By Nidhi Mardi

Edited by Michelle Cherian, Associate Editor, The Indian Economist

We are born in a society with a constricted mindset regarding career preferences. By the time the standard Indian student climbs the rope of the Indian educational circus, he is posed with the age old question that perhaps every average Indian student faces, ‘med ki non-med?’ and that’s that. No further questioning. Before he knows it, he has already entered the mad race for IITs and AIIMs with coaching centers draining the little life that is left in him. Little importance is given to aptitude while courses are decided and mostly college choices are made based on cut-off lists or ranks attained. But haven’t we all, in some part of our lives heard the success stories of those people who chose ‘the road not taken’ and emerged successfully. How many of us actually know that one of the most highly paid jobs is that of an auctioneer!

In 2004 itself the auctioning market grew ten folds in India and expanded to today become a 50 billion dollar market. Talking about a cricket crazy nation, how many of us actually aspire to become a cricket commentator? Seems a little offbeat, but the profession is of paramount importance to give billions of Indians glued to their television sets during an India v/s Pakistan match, their time’s worth. Jim Rome, America’s biggest names in sports commentary, earns an annual income of $30 million! Top earners in India namely Sunil Gavaskar and Ravi Shastri earn around a 2000$ per day from broadcasters along with their Rs 1 crore per annum salary from the BCCI. All you need do is to acquire a Bachelor’s degree in mass communication/English/journalism and apply for a contractual internship with BCCI, attain some broadcasting practice and you’re all set to go.

Apart from cricket crazy nation, India also happens to be a food obsessed nation, where a multibillion dollar food industry is thriving solely on star ratings and critic reviews. In this scenario a critical job is that of a food critic, where his sole job is to provide thoughtful, unbiased information to people so they can easily make decisions about which restaurants to opt for. All you need is a Bachelors degree in English, communication or a related liberal arts field and a few years of journalism experience and you can apply to be a food critic in India. However, acclaimed food critics take some basic training in culinary skills abroad. While food critics work with magazines and newspapers, CB Salary predicts the annual salary of food critics in U.S.A to range from $51,295 to $93,846 with $65,873 being the average.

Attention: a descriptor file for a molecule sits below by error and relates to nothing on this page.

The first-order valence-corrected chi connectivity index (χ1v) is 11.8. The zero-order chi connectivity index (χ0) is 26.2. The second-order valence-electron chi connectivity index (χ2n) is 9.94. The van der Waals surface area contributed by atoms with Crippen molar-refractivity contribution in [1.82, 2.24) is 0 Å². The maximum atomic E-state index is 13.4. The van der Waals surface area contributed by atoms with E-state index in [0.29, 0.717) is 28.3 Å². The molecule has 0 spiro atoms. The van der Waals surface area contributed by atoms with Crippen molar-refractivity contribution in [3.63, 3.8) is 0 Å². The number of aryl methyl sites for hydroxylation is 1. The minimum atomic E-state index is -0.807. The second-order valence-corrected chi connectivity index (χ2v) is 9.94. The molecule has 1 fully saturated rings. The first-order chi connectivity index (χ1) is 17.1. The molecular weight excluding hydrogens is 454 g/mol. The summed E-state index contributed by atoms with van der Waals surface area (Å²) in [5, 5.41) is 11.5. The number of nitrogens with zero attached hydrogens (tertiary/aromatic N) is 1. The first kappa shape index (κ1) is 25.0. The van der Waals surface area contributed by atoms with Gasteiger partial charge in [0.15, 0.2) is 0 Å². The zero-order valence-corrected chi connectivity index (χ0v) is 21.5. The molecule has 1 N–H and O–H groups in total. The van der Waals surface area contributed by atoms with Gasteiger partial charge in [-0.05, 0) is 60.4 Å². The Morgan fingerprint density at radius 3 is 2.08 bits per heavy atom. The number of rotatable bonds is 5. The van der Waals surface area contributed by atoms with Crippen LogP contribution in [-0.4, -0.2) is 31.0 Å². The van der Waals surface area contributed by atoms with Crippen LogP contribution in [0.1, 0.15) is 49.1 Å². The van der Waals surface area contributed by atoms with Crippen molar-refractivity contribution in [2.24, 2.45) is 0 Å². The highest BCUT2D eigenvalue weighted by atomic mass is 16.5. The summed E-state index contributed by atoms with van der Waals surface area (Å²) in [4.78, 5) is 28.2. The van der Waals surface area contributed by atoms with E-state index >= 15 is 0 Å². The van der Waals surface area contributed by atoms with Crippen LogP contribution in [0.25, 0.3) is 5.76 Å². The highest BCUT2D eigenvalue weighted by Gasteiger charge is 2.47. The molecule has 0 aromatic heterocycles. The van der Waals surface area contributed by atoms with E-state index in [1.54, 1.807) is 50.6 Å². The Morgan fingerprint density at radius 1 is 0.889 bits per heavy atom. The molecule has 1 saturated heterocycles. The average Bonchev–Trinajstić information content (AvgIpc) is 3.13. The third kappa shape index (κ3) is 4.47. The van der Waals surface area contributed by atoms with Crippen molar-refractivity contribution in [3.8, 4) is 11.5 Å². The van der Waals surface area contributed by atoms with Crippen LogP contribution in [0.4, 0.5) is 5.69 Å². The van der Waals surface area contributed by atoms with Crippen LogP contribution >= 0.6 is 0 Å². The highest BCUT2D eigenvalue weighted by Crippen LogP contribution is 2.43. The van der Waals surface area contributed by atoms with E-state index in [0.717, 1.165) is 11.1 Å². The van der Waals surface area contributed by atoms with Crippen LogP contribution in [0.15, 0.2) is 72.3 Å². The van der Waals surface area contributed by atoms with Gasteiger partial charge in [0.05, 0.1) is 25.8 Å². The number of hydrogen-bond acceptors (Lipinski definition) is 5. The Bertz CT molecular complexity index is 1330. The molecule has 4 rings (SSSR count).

If you’re much of a fitness freak, you’ll be happy to know Forbes Magazine rates the job of a physical therapist as the 10th most highly paid job in the U.S job market with annual earnings of about $76,310. Physical Therapy programs are offered as a master’s or doctoral degree from accredited physical therapy programs. You also need to complete your undergraduate baccalaureate accredited degree. However to professionally work you need to pass a state-administered national exam. There are fitness experts working in popular gyms in metropolitan cities in India earning more than tech-graduates. Celebrity fitness trainers like Vinod Channa today earn in crores in this multi-billion dollar industry.

There is surely no dearth of interesting career options ranging from lavish wedding planners to DJ’s and sound engineers thriving on the big fat Indian wedding industry. There is also an increasing demand for adventure sports instructors and adventure tour operators in tourism industry. Various openings in the pet-grooming industry for animal lovers, is yet another option worth exploring. Another highly paid job in the global job market is that of an image consultant. Image consultants are professional makeover consultants that advise you on the way you can enhance your look. Here, there is an endless list ranging from sommeliers, tea tasters, to fashion choreographers, dance instructors as well as video jockeying.

Conficius once rightly said, “Choose a job you love, and you will never have to work a day in your life”. The need of the hour is to rise over the age-old ‘engineer or doctor’ mindset and explore some unconventional career paths based solely on students’ aptitude. There is also an increasing need to inculcate more offbeat courses in acclaimed Indian educational institutions to target and prepare students for these careers better. Hence, it is of prime importance to develop quality institutes of higher education, with well- designed course structures so that Indian students are attracted towards lucrative career options that seem less attractive presently. Steve Jobs once rightly said, “You’ve got to find what you love. And that is as true for your work as it is for your lovers. Your work is going to fill a large part of your life, and only way to be truly happy is to do what you believe is great work. And the only way to do great work is to love what you do”.


Nidhi is currently pursuing Economics in Lady Shri Ram College, Delhi University. She has a keen interest in global economic affairs. An avid reader, she loves writing on various topical issues in economics, politics and international affairs. She loves travelling and considers herself much of a movie buff.

 

Posted by The Indian Economist | For the Curious Mind